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- Patriot Act author on James Clapper: Fire, prosecute him
- Russia P.M. Medvedev: No amnesty for political prisoners
- Michigan GOP Senate hopeful reminds government is the ‘servant’
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- World mourns Nelson Mandela and celebrates his life; burial set for Dec. 15
- Bill O’Reilly reminds: Nelson Mandela ‘was a communist’
- John Boehner says GOP should support gay candidates: ‘I do’
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Independent voices from the The Washington Times Communities
Topic - Keith B. Alexander
An Energy Department-sponsored study of the U.S. electrical power grid publicly identifies numerous vulnerabilities to cyberattacks by nations or terrorists, including hacking that could cause widespread power outages.
The Republican author of the Patriot Act in the House and the senior Democrat in the Senate teamed up Tuesday to write a bill that would stop the National Security Agency's bulk collection of phone records, setting up a major clash with other lawmakers and the Obama administration who are feverishly fighting to preserve the snooping program.
U.S. intelligence agencies have had to furlough 70 percent of their civilian staff, including operations personnel, and the government shutdown makes employees easy targets for recruitment by enemy agents, officials said Wednesday.
The Obama administration's credibility on intelligence suffered another blow Wednesday as the chief of the National Security Agency admitted that officials put out numbers that vastly overstated the counterterrorism successes of the government's warrantless bulk collection of all Americans' phone records.
Congress took the first steps Thursday to restrain the NSA's phone-snooping program, with Sen. Dianne Feinstein laying out details of a bill that require phone data be deleted more quickly and agents to let a secret court know immediately every time they want to dig through the data.
From the briefing, it appears the Obama administration is backing away from an outline "framework" arms agreement reached in Geneva with the Russians that states any Syrian violations of chemical arms dismantlement would be met with a "Chapter 7" response under the U.N. Charter. That section authorizes the use of military force under the U.N. Security Council.
The United States has the best offensive military capacity in cyberspace of any nation, the head of the agency at the center of a domestic spying scandal said in congressional testimony published Monday.
The Republican lawmaker is also the first to say he "won't blink" when it comes to Capitol Hill confrontations that challenge his principles. The result? Mr. Cruz is capable of some canny strategy, even as his critics accuse him of being ruthless, and/or unreasonable.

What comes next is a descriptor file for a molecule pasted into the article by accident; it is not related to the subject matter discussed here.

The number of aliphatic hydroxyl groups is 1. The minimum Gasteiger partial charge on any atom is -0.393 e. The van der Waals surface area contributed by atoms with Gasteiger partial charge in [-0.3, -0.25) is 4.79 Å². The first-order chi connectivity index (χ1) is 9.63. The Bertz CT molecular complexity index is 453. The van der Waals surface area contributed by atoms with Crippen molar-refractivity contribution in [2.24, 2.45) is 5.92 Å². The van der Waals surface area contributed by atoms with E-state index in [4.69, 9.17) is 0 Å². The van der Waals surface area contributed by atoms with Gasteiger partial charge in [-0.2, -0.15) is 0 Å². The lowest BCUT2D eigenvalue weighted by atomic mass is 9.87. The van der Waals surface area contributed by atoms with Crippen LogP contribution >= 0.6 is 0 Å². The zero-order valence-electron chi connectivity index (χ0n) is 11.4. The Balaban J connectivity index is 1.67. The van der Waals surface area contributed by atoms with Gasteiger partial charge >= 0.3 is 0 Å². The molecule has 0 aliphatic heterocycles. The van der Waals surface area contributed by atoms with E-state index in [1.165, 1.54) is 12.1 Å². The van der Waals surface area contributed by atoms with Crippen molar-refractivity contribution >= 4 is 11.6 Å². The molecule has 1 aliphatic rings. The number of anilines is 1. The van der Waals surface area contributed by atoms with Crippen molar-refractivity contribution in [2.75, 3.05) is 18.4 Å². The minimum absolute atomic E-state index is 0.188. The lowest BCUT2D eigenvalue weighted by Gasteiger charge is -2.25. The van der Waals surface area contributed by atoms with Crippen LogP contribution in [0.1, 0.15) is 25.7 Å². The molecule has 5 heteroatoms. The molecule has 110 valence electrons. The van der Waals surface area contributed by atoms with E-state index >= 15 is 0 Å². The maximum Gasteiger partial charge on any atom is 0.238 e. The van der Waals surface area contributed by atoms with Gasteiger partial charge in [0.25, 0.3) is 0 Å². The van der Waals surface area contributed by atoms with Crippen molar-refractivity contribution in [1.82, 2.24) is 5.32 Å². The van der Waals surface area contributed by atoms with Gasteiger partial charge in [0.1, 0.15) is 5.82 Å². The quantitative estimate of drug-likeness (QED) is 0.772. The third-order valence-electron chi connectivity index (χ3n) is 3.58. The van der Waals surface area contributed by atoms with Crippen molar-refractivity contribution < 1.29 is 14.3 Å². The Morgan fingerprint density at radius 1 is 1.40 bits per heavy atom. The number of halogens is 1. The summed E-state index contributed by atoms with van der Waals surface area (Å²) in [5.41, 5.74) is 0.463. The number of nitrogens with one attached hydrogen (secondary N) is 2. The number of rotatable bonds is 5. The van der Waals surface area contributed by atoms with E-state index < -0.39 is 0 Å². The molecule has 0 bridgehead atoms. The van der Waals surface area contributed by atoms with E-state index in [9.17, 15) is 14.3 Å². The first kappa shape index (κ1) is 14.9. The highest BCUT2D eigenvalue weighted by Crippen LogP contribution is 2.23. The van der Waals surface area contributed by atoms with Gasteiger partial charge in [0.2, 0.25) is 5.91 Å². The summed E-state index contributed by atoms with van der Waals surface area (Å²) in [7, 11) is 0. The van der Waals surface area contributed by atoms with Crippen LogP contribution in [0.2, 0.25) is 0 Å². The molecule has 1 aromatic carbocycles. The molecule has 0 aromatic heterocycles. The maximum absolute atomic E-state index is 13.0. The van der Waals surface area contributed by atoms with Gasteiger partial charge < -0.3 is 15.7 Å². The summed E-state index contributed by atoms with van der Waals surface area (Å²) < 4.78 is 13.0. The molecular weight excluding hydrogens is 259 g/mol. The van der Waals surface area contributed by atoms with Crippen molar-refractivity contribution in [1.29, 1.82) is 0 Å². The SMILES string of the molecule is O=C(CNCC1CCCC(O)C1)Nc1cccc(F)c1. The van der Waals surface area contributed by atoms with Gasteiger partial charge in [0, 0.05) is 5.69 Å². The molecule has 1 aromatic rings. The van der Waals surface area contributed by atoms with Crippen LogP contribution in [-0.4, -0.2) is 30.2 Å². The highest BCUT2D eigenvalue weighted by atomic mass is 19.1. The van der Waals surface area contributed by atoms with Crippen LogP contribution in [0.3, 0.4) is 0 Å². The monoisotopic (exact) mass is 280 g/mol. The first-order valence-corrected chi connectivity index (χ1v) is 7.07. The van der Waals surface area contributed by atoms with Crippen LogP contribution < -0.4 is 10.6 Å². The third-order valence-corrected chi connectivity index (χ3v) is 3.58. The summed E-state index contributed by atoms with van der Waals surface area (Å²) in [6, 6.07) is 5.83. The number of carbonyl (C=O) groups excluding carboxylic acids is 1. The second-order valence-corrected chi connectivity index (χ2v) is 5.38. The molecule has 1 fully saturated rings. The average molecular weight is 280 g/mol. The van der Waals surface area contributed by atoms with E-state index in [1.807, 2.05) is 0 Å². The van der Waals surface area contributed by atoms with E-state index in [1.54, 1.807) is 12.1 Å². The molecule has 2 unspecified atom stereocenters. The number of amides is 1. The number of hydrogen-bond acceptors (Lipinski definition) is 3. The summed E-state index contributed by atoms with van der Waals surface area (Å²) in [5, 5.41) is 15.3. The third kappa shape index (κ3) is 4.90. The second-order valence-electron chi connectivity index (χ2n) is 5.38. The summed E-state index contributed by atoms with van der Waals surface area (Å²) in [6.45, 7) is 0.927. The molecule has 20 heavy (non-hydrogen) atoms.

The government's ability to track 316 million Americans without a warrant rests on a flimsy premise upheld Tuesday by the 5th U.S. Circuit Court of Appeals. The judges, intentionally or not, move us into the shadow of the total surveillance society.
When retired Air Force Gen. Michael V. Hayden headed the CIA, one question vexed him so much that he set up a special working group to help him answer it: "Will America be able to conduct espionage in the future, inside a political culture that every day demands more and more transparency in every facet of national life?" Mr. Hayden said the working group "came back with the answer, more or less: 'We're not sure.'"
The U.N. committee in charge of monitoring arms sanctions on North Korea concludes in a report that China provided six off-road vehicles that were converted into long-range missile launchers by Pyongyang's military.
Members of Congress tried years ago to raise the alarm about the danger U.S. intelligence agencies faced from "insider threats" like National Security Agency leaker Edward Snowden, but officials dragged their feet in implementing mandatory security measures that might have stopped him.
The head of the National Security Agency said Sunday that the former analyst who leaked information about American spying programs cause "irreversible damage" to the country and is not acting, "in my opinion, with noble intent."
The White House over the past several days has launched a public relations offensive to convince Americans that, under President Obama's leadership, privacy and Fourth Amendment rights won't be sacrificed in the name of national security.
According to Gen. Keith B. Alexander, NSA surveillance had helped prevent more than 50 potential terrorist events since Sept. 11, 2001, and at least 10 homeland-based threats. If this is an accurate statement, when were these subjects arrested and tried for their activities? Or is that a classified matter without the need to know by the citizens of this country? I guess it is best to keep things under wraps so as not to cause a panic, like the potential panic caused by the NSA and other government agencies who have lied to the public for decades.
But at a hearing last month, NSA Director Gen. Keith B. Alexander admitted that "only one or two" cases out of the 54 victories initially claimed had actually employed the huge 215 telephony metadata database, which holds information about — though not the content of — every phone call made in America.
Indeed, testifying to the House this week, Gen. Keith B. Alexander, director of the NSA, said his analysts could live with only three years' worth of records.